9 Feb 2020

Fourth Coast to Coast win for Clark

12:13 pm on 9 February 2020

Whakatane's Sam Clark returned to the Coast to Coast to win his fourth elite men's Longest Day title, a win he described as his best yet.

Sam Clark

Sam Clark Photo: Photosport

Tauranga's Corrine O'Donnell claimed the women's title in 12hr 53min 39sec, beating event first-timer Ali Wilson by just 3min 05sec.

Clark, who sat out last year's race, held off defending champion Dougal Allan by 7min 42sec to finish in 10hr 05min 01sec.

"I left absolutely everything out there. I've never worked that hard in my life for a victory," he said.

"Out of all my victories, yes that's got to be the best. Dougal and I are so evenly matched, we race together, he's one of my best mates, it's just a shame we have to go out there and battle each other like we did today.

"I know how much Dougal wanted it, and to be honest my biggest fear today was that he wanted it more than me. That when it came to crunch time I wouldn't be able to do what I needed to do to get it across the line but I managed it."

Ryan Kiesanowski crossed the tape first at the end of stage one to set a new record of one hour 35 point 28 seconds, before Clark built his lead through the grueling 32-km mountain run, even swimming during the bitterly cold first river crossing of the Otira River.

A disappointed Allan said the conditions couldn't have been worse for him.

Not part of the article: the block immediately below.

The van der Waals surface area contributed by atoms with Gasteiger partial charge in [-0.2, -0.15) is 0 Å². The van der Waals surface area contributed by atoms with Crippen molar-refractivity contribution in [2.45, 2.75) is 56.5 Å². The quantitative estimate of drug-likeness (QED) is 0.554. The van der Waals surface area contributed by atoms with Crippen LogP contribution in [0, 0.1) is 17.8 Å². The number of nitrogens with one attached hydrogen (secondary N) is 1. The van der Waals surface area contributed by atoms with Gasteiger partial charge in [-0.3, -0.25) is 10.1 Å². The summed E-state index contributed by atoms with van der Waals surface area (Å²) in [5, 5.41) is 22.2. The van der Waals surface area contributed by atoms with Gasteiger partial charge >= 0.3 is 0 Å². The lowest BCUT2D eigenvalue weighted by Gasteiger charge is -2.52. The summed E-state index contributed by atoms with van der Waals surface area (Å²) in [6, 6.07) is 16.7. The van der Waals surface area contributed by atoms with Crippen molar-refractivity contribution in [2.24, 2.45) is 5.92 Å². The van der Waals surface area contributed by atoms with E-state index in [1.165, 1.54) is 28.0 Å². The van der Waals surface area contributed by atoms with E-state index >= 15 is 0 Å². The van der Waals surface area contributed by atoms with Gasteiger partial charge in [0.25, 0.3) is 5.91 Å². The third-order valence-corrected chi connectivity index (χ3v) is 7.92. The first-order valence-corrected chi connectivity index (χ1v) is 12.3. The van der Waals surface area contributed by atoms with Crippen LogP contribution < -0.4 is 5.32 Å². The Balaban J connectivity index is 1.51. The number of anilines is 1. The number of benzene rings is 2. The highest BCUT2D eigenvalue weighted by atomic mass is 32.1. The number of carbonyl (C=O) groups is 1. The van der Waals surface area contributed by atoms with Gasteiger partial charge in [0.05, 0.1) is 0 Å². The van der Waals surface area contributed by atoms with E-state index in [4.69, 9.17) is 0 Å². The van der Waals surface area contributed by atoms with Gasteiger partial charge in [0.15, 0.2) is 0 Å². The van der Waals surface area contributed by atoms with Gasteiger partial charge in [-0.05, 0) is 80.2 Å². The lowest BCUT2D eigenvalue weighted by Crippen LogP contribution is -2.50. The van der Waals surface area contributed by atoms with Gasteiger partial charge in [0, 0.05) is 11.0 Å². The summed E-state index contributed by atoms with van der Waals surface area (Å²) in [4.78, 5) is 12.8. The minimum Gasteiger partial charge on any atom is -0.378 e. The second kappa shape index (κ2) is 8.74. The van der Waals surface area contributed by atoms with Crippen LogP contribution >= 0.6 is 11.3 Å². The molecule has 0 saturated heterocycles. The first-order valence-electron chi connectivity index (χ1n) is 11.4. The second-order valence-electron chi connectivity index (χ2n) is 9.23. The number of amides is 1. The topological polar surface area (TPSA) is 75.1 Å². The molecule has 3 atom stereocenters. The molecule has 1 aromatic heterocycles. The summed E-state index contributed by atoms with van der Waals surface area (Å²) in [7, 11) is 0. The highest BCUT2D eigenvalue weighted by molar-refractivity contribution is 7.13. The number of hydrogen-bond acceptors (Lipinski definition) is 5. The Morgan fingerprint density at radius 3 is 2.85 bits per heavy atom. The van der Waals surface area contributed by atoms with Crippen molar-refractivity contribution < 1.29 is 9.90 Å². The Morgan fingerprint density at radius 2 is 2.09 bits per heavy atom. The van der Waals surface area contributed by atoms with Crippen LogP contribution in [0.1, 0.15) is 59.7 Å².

"I would have liked a hot day, I would have liked an easterly on the last ride, I would have liked a low, long paddle on the river but these are all excuses to be fair.

"I knew I was going to struggle in the cold and I wore as much as I could but I'm probably better suited to the hot weather."

O'Donnell won her title on her fourth crack at the event, ahead of Wilson and Christchurch's Fiona Dowling, who crossed the finish line just a minute over 13 hours in third.

"I know Ali is an awesome cyclist, so I was pretty worried on the bike," O'Donnell said.

O'Donnell was a little unsure of her chances of holding onto her lead, but suggested the cold conditions played into her hands.

"I was feeling pretty average on the run, it might have been my slowest run time I've done over the course, so after the run I was just like let's see how the day goes."

"It was pretty rough, and I guess I like those sorts of conditions, so I was like, oh, this is my year, I'm just going to go for it."

The difference between the two came down to a little more experience in the kayak for O'Donnell than Wilson, whose background has been in triathlon and who only started kayaking a year ago.

Wilson summed up her first Coast to Coast: "It was brutal, there's just no let up, but I'll be back."